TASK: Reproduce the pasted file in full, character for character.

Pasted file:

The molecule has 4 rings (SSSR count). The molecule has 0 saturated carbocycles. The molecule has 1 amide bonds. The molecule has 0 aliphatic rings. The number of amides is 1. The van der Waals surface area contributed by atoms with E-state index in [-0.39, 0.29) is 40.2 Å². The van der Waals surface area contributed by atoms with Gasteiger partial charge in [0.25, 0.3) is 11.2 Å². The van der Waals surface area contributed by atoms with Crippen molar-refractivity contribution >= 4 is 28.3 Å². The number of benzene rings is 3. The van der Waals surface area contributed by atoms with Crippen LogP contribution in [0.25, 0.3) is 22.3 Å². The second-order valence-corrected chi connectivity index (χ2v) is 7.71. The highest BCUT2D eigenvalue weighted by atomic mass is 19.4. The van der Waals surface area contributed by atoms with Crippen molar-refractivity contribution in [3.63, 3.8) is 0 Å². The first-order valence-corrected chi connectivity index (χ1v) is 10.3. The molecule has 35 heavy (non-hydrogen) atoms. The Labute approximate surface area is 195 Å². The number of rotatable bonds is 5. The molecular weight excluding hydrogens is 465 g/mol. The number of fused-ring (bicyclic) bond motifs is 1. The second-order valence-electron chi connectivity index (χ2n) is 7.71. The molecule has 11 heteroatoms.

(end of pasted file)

The molecule has 4 rings (SSSR count). The molecule has 0 saturated carbocycles. The molecule has 1 amide bonds. The molecule has 0 aliphatic rings. The number of amides is 1. The van der Waals surface area contributed by atoms with E-state index in [-0.39, 0.29) is 40.2 Å². The van der Waals surface area contributed by atoms with Gasteiger partial charge in [0.25, 0.3) is 11.2 Å². The van der Waals surface area contributed by atoms with Crippen molar-refractivity contribution >= 4 is 28.3 Å². The number of benzene rings is 3. The van der Waals surface area contributed by atoms with Crippen LogP contribution in [0.25, 0.3) is 22.3 Å². The second-order valence-corrected chi connectivity index (χ2v) is 7.71. The highest BCUT2D eigenvalue weighted by atomic mass is 19.4. The van der Waals surface area contributed by atoms with Crippen molar-refractivity contribution in [3.63, 3.8) is 0 Å². The first-order valence-corrected chi connectivity index (χ1v) is 10.3. The molecule has 35 heavy (non-hydrogen) atoms. The Labute approximate surface area is 195 Å². The number of rotatable bonds is 5. The molecular weight excluding hydrogens is 465 g/mol. The number of fused-ring (bicyclic) bond motifs is 1. The second-order valence-electron chi connectivity index (χ2n) is 7.71. The molecule has 11 heteroatoms.